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I'm currently running a test on optional form input fields. I want to determine if these fields are used, or if some or all of them should be removed.

What would be the optimal number, or percentage of users I should test, to give me an answer I can be confident in? Let me know your thoughts, ideas, and suggestions.

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    Can you provide a little more context around the form's purpose? You will find a lot of articles on the web stating that if you don't need the field, then don't include it - but this is usually for user registration and relates to collecting unnecessary information. In which case the answer would be 0%, just make the change. If you are measuring a difference in the behaviour of the user, then 5% is commonly chosen for statistical significance in a/b tests, but again it depends on what you want. – Brett East Sep 1 '16 at 22:40
  • Understood and I believe we've been efficient in that aspect (general forms do's & dont's). Think loan application... While some information will be beneficial to both the company and the users applying -- it is optional. My goal is to find out weather or not users are providing that info and further improving. That said - I'm looking for a good starting point for how many users, no. of times the field is skipped, and/or sessions would validate that point? hope that makes sense... – Danny M. Sep 2 '16 at 11:37
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    Thank you @AndreDickson that's so much better :thumbsup: – Danny M. Sep 2 '16 at 16:16
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Use Form Analytics

If your interface is live and running you can track which forms are filled and which are left out. There are several tools available for this kind of analysis, including Google Analytics. Take a look at Hotjar if you don't want to hassle to set up the form tracking on Google Analytics.

User tests

If your application is still not live conduct 5 user tests and note down which fields the users are having difficulties filling in or are complaining that the fields are unnecessary. Make an excel sheet for that. After the first 5 test you will be able to identify input fields that can be removed. Then, make changes remove the problematic fields and conduct another 5 user tests to see if there is still difficulties with some of the form fields.

  • ...what I really want to know, for example, is if of 20 users 60% of them skip filling it out. is that enough data? should i watch 40 sessions? I don't want to NOT gather enough data. thanks for your help. – Danny M. Sep 2 '16 at 11:31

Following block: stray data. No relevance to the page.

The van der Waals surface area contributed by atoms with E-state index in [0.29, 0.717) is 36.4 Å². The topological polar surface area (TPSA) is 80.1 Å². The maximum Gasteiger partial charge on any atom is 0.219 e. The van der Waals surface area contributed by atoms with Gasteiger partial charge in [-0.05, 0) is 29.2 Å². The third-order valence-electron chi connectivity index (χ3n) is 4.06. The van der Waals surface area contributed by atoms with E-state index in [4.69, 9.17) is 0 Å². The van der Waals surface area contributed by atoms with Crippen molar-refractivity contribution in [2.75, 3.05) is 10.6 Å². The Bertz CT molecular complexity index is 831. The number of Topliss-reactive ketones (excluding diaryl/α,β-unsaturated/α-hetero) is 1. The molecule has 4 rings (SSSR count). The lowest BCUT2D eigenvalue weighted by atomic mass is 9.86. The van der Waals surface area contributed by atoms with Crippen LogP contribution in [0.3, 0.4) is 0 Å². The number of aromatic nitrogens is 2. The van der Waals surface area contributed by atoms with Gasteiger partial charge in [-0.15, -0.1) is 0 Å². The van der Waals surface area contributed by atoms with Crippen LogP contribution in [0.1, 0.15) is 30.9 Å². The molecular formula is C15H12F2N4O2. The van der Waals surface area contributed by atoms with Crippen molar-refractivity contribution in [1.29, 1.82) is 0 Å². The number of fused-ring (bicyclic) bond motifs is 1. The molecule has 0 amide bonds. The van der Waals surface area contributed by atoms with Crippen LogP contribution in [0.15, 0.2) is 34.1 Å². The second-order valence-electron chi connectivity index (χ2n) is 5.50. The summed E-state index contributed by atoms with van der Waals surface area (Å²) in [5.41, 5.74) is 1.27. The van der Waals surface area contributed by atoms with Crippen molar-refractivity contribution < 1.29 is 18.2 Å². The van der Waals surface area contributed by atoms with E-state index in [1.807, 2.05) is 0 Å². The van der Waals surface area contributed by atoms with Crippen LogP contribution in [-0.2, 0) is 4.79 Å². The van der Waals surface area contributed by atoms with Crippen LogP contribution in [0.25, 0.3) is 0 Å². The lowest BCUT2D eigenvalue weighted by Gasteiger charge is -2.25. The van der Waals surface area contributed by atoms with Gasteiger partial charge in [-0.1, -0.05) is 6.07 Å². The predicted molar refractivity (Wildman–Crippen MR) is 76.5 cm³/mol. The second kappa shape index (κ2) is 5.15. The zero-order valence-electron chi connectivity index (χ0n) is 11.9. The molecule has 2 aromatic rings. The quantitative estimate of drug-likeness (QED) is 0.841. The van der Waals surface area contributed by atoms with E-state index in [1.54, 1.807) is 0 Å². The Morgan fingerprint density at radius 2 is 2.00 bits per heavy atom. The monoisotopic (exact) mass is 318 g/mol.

• Yes the form analytics will tell you just that. To reach statistical significance you need more than 300 users at least. – Kristiyan Lukanov Sep 2 '16 at 12:51
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    Perfect! That is exactly what I was looking for. This is great. Thank you for your advice – Danny M. Sep 2 '16 at 16:06
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I'd look at how the recipients of the data use it rather than whether users provide it. Is your organization doing anything useful with the data from that field? Is it required for certain processes to be completed? Is it being stored in a database and never looked at? Does that piece of information contribute to the customization of the user's experience?

You're doing good work, scrutinizing optional form fields. My general sense is that most of them exist because someone on the project team suggested them and nobody asked why.

  • Yes. Instead of simply asking "why" I want to test, watch, and generate data and then ask "why". Have the conversation then w/ data in hand. But you're right. Maybe I'm going at this backwards since the app already exists but I'd like to see numbers then open the can =) thanks for your insight – Danny M. Sep 2 '16 at 16:04
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Since your question deals with very general web form problems, I strongly advise you to take a look at the researches and studies dealing with web forms.

It has been proved that bad designed web forms will lead to less completion, less user-satisfaction, and you won't be able to gather the information you need. I picked up for you several ressources that I find pertinent. As you could expect, it's not a "ready to use" solution, but if you follow the guidelines of these ressources, studies has proven that you will be able to get maximum information.

https://research.googleblog.com/2014/07/simple-is-better-making-your-web-forms.html

http://preibusch.de/publications/Preibusch-Krol-Beresford__voluntary_over-disclosure.pdf

Web Form Design

I strongly advise you to take a look at the last one. It has been written by one of the guru of the ux and design out there (Luke Wroblewski). It will help you a lot (just look at the first pages to understand).

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